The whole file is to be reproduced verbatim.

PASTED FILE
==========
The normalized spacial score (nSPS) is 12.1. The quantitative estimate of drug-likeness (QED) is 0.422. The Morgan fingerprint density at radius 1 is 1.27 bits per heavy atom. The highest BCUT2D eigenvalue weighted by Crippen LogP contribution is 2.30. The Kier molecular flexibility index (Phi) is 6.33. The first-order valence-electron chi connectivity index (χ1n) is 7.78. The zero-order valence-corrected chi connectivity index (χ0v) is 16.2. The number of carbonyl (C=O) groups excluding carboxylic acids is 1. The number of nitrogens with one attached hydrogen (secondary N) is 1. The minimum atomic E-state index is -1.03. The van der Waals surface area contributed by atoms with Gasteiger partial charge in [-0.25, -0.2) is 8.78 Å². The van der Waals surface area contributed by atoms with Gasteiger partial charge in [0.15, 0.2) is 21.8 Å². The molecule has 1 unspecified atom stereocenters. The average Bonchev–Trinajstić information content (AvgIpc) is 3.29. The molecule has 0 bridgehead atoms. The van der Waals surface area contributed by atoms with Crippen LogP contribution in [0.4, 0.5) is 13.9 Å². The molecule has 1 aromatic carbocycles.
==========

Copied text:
The normalized spacial score (nSPS) is 12.1. The quantitative estimate of drug-likeness (QED) is 0.422. The Morgan fingerprint density at radius 1 is 1.27 bits per heavy atom. The highest BCUT2D eigenvalue weighted by Crippen LogP contribution is 2.30. The Kier molecular flexibility index (Phi) is 6.33. The first-order valence-electron chi connectivity index (χ1n) is 7.78. The zero-order valence-corrected chi connectivity index (χ0v) is 16.2. The number of carbonyl (C=O) groups excluding carboxylic acids is 1. The number of nitrogens with one attached hydrogen (secondary N) is 1. The minimum atomic E-state index is -1.03. The van der Waals surface area contributed by atoms with Gasteiger partial charge in [-0.25, -0.2) is 8.78 Å². The van der Waals surface area contributed by atoms with Gasteiger partial charge in [0.15, 0.2) is 21.8 Å². The molecule has 1 unspecified atom stereocenters. The average Bonchev–Trinajstić information content (AvgIpc) is 3.29. The molecule has 0 bridgehead atoms. The van der Waals surface area contributed by atoms with Crippen LogP contribution in [0.4, 0.5) is 13.9 Å². The molecule has 1 aromatic carbocycles.